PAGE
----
Southwest Airlines CEO Gary Kelly says it’s safe to fly again. Southwest is one of the largest air companies in the US. It is also one of the most LUV-ed! If Americans were polled as to the first airline they’d like to see get back into the skies and on track, it could very well be Southwest. So when the CEO of Southwest speaks, people listen. But does what he says make sense? You can decide for yourself about the Southwest Airlines coronavirus timeline.
What does Kelly predict about the post pandemic travel timeline?
In a May 3rd interview on CBS, Kelly said that with added social distancing and plane cleaning precautions, air travel could and should resume. Kelly stated that flying is safe again. He added, “We’re doing everything possible to encourage people to come back and fly.”
Is the worst over when it comes to coronavirus and air travel?
Kelly suggested that the worst is over concerning air travel and the coronavirus pandemic. As we all know, the pandemic has paralyzed the air travel industry. This has resulted in reduced flights, airport closures, and layoffs. The industry is considered a major one. It employs more than 750,000 workers.
Now, we’re seeing a decrease of new coronavirus cases. Businesses are beginning to open around the country. This creates a feeling of optimism. So it follows that the air travel industry is cautiously optimistic about taking flight soon.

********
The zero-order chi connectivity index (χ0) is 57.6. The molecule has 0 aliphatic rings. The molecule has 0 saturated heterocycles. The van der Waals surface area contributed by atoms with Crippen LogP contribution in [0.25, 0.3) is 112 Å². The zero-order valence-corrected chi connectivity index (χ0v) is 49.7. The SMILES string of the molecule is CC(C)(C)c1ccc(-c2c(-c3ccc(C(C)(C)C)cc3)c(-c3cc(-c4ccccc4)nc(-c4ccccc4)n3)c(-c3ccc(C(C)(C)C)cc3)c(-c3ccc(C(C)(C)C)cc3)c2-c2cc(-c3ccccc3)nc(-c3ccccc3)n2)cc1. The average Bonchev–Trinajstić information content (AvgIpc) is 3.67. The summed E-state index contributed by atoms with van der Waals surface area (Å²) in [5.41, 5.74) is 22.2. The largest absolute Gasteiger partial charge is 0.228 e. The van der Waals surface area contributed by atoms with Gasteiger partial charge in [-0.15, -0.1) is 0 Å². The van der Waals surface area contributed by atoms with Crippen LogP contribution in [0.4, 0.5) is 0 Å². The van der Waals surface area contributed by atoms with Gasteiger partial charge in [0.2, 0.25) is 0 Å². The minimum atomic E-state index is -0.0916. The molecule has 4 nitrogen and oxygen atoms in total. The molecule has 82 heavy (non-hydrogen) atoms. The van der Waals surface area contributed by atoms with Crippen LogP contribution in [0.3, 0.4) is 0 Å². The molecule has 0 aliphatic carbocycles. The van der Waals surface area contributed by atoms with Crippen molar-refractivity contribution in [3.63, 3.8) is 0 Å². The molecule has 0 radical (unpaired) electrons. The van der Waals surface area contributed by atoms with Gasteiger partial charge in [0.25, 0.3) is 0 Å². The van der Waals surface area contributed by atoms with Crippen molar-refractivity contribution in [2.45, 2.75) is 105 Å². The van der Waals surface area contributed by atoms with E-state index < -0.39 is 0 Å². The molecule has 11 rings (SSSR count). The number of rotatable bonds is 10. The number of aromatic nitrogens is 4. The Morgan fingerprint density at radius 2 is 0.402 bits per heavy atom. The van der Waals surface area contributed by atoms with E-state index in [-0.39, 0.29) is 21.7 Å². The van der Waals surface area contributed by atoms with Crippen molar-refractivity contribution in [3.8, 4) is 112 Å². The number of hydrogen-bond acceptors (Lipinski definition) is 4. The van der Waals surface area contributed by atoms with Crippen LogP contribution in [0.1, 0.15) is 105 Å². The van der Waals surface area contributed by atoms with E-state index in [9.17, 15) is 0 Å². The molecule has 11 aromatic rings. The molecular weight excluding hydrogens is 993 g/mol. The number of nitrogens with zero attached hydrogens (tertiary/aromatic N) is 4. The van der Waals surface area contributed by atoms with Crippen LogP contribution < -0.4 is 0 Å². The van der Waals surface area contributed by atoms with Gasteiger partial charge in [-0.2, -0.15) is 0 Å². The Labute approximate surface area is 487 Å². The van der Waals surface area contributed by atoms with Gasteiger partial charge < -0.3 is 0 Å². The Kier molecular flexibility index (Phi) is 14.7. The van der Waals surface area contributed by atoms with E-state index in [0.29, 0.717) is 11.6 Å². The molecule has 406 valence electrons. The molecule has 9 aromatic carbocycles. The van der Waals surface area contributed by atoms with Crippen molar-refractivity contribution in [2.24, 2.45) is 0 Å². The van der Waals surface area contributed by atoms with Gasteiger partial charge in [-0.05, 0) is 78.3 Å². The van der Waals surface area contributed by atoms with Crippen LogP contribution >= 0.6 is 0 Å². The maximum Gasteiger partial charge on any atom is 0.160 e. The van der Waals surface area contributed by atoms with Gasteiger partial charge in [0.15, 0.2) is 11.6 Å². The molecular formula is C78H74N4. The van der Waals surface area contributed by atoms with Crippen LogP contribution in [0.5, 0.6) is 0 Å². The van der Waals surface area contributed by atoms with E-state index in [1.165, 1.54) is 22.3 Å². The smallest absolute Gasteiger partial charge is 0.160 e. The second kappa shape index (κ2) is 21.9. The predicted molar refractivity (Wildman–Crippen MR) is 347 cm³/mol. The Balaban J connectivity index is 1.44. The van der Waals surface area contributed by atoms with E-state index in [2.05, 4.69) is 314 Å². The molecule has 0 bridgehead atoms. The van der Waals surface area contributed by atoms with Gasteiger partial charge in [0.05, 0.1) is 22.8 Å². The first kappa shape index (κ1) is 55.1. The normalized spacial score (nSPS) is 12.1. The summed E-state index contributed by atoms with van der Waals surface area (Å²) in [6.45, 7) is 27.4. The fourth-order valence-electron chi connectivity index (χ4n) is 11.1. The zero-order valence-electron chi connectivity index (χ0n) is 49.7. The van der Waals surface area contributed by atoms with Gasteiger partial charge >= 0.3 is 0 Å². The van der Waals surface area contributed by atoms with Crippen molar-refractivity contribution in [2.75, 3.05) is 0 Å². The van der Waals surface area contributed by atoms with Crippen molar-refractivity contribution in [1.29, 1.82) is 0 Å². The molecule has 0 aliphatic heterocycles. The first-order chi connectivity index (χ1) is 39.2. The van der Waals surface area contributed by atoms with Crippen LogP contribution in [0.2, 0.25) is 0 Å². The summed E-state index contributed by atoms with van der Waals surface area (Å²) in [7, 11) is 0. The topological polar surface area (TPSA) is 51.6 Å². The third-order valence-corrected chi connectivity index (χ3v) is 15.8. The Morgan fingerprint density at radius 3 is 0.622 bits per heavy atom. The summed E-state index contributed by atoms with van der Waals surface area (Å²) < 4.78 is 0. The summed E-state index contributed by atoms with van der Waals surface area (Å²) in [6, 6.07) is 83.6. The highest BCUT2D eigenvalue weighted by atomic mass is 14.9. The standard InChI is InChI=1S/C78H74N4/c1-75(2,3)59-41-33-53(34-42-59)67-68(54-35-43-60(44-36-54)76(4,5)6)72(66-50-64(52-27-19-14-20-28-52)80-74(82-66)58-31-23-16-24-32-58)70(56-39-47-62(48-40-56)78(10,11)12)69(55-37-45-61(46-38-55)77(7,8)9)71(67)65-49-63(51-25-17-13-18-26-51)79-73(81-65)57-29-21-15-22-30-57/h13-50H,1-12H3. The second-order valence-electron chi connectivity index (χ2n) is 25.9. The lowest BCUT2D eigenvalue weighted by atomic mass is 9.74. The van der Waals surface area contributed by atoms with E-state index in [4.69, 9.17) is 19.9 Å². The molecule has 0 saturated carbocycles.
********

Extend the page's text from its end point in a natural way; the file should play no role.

How does flying look different post pandemic?
Kelly said that by using a “layered” approach to seating and requiring crew and passengers to wear face masks, plane travel is “as safe as any environment you’re going to find.” Southwest Airlines and coronavirus policies need to be carefully considered.
The government’s emergency assistance program gave Southwest $3.2 billion to keep it functioning during the current pandemic situation, and Southwest raised an addition $6 billion the last week in April.
Kelly predicted that we’ll see increased air travel in July and August. “Each week after the first of April has gotten successfully better,” he said.
The crisis is far from over, though. Without a boost in air travel and industry revenue, Southwest, like other airlines, may be facing staff layoffs later this summer—a scenario that no one wants to see. Each passenger must decide for themselves when they feel ready to take to the skies. That’s the bottom line no matter how much LUV you’re feeling!
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